The old adage that you can fight em’ another day seems to ring true often in life. In boxing, not so much. The ideal thing for any fighter to do is take advantage of the opportunities they have while in their prime and try to maximize their gains. Many fighters have done so and will continue to do so just as some might fail at reaching the absolute pinnacle. Lucian Bute, 32-4-1, 25 KO’s, is a fighter that has been on both ends of the spectrum.
The Romanian-Canadian really started to gain notice outside of Canada after a controversial win over a very game Librado Andrade in their first fight. This was a fight that saw Bute gas very late and he was essentially out on his feet in the waning seconds of the 12th round. The referee, seeming on his side, gave Bute a very, very long count that saw him repeatedly turn around to warn Andrade of staying in the neutral corner. Time eventually ran out and Bute was able to retain his International Boxing Federation (IBF) super middleweight title.
From there, Bute went on a streak that saw him gain a more definitive knockout victory over Andrade in their rematch, along with wins over Edison Miranda, Brian Magee, and an always game Glen “Road Warrior” Johnson. This streak coincided with the infamous Showtime Super-Six tournament that pitted six of the top super middleweights against each other in series of fights, tournament style, that spanned a few years. Bute was fighting on a different network at the time and was always considered the super middleweight on the outside that could hold claim to the number #1 at 168 pounds title.
There was always chatter of pitting Bute with the winner of the Super-Six which eventually became Andre Ward. Ward won the title with a victory over Carl “The Cobra” Froch in the final match of the tournament which took place at the end of 2011. While we didn’t get the fight with Ward, Bute did fight Froch on May 26, 2012, and was blitzed in a 5th round technical knockout loss. This fight showed us something. It showed us that as good as Bute had looked up until that point those at the very tip-top of the super middleweight division seemed to have something more. Froch looked a class above Bute. This takes nothing away from Bute’s accomplishments, but those #1 rankings that had been thrown upon him came a bit premature.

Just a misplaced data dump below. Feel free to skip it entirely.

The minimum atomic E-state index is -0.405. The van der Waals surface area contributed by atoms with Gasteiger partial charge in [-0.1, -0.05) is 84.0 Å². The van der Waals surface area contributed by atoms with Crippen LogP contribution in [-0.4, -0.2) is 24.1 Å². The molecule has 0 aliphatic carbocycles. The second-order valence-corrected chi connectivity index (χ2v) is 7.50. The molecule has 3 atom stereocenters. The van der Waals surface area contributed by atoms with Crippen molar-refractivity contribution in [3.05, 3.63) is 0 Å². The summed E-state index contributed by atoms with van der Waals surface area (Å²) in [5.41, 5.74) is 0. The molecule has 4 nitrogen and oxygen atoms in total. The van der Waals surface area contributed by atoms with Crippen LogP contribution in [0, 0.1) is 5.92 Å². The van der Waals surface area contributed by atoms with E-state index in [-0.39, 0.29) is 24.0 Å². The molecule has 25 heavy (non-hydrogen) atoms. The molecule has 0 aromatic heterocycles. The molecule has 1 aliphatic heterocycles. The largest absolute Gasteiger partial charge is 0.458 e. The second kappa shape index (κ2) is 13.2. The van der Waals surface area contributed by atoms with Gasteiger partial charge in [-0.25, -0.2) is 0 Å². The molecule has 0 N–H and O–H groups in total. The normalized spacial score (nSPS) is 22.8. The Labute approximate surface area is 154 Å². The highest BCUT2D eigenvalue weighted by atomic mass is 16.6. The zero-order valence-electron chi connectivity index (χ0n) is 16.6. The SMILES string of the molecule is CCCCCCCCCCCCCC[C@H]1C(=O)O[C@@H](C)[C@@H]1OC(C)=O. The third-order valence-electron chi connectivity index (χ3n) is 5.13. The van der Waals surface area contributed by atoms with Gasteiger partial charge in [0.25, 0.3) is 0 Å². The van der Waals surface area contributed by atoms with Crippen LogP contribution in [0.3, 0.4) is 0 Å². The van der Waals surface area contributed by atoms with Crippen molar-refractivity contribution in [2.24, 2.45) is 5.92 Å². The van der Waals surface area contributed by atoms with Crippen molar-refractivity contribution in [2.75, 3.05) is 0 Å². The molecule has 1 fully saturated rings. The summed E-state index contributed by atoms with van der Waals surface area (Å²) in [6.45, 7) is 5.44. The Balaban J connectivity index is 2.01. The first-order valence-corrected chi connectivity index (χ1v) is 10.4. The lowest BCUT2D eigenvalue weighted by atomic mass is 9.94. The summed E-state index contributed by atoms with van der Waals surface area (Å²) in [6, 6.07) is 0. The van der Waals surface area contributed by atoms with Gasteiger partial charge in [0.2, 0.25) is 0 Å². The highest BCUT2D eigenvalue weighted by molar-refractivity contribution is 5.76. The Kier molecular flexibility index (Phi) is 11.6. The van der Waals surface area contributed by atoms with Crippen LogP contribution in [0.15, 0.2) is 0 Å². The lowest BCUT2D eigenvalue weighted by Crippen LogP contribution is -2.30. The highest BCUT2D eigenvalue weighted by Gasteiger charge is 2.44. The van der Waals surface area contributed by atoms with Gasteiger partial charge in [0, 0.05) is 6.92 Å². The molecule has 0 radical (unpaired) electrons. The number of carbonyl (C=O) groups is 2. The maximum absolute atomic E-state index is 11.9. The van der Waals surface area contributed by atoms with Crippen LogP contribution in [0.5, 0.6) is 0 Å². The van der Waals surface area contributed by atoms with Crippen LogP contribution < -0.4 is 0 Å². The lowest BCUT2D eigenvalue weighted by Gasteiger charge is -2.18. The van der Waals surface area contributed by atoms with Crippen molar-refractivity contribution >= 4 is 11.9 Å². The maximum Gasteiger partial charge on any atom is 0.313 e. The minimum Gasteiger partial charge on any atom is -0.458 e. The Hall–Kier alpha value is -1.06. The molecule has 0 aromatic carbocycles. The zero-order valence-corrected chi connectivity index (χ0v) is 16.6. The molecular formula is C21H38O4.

Bute made the move to light heavyweight from there where he picked up a win over a game, but limited Denis Grachev. Since the move, Bute has gone 2-3-1, losing to Jean Pascal, James DeGale, and most recently Eleider Alvarez. The most recent fight has shown us that Bute’s time in the sun has pretty much passed. At 37 years old there isn’t much a trainer could do at this point to change his game. We’ve seen the best of Bute and while he was good, it didn’t reach the level of great. Additionally, Bute has seemingly looked a bit timid and at a loss of confidence is the majority of his fights since suffering the loss to Froch.
When a fighter’s confidence goes, it opens up a world of trouble that can be fixed only by the fighters. Often times, a fighter isn’t able to come back from such. Bute has shown that he’s willing to get in the ring but as his competition has risen he hasn’t shown the ability to duplicate his early success. The choice of hanging up the gloves seems like it’s very hard and personal for a fighter to make. We have many veteran boxers who are still trying to hang on to the glory that saw them reach phenomenal heights, though the fall a step back with each round spent taking punishment. It may not be over for Bute and if he wants to go out with a win, power to him. That said, it’s always better to leave on your own than being forced to do so in unfortunate circumstances. Bute’s place in history is cemented and he’ll definitely be remembered as one of the better 168 pounds and above fighters of this era. When the curtain calls we all must eventually answer.Contact the Feature Writers